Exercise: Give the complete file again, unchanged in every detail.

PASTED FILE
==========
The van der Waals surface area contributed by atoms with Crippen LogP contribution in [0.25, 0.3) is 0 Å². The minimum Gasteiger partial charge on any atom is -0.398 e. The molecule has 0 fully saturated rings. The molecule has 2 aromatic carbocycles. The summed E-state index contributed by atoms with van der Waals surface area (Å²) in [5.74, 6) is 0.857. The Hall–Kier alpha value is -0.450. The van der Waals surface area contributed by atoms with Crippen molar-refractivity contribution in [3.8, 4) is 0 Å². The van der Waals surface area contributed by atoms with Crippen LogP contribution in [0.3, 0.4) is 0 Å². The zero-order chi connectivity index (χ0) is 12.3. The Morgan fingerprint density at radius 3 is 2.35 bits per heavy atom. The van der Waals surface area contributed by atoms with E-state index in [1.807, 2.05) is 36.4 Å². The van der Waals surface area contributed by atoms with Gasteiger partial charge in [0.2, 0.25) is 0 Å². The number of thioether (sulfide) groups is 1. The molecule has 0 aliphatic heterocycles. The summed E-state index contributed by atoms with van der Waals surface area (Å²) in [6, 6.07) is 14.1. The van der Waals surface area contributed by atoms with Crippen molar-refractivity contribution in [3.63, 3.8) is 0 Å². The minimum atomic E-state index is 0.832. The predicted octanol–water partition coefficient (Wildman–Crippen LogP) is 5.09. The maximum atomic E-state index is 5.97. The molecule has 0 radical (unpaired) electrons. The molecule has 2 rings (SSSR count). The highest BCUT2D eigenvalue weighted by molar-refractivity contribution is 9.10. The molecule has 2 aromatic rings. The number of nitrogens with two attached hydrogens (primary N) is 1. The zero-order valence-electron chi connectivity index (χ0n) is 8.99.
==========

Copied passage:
The van der Waals surface area contributed by atoms with Crippen LogP contribution in [0.25, 0.3) is 0 Å². The minimum Gasteiger partial charge on any atom is -0.398 e. The molecule has 0 fully saturated rings. The molecule has 2 aromatic carbocycles. The summed E-state index contributed by atoms with van der Waals surface area (Å²) in [5.74, 6) is 0.857. The Hall–Kier alpha value is -0.450. The van der Waals surface area contributed by atoms with Crippen molar-refractivity contribution in [3.8, 4) is 0 Å². The van der Waals surface area contributed by atoms with Crippen LogP contribution in [0.3, 0.4) is 0 Å². The zero-order chi connectivity index (χ0) is 12.3. The Morgan fingerprint density at radius 3 is 2.35 bits per heavy atom. The van der Waals surface area contributed by atoms with E-state index in [1.807, 2.05) is 36.4 Å². The van der Waals surface area contributed by atoms with Gasteiger partial charge in [0.2, 0.25) is 0 Å². The number of thioether (sulfide) groups is 1. The molecule has 0 aliphatic heterocycles. The summed E-state index contributed by atoms with van der Waals surface area (Å²) in [6, 6.07) is 14.1. The van der Waals surface area contributed by atoms with Crippen molar-refractivity contribution in [3.63, 3.8) is 0 Å². The minimum atomic E-state index is 0.832. The predicted octanol–water partition coefficient (Wildman–Crippen LogP) is 5.09. The maximum atomic E-state index is 5.97. The molecule has 0 radical (unpaired) electrons. The molecule has 2 rings (SSSR count). The highest BCUT2D eigenvalue weighted by molar-refractivity contribution is 9.10. The molecule has 2 aromatic rings. The number of nitrogens with two attached hydrogens (primary N) is 1. The zero-order valence-electron chi connectivity index (χ0n) is 8.99.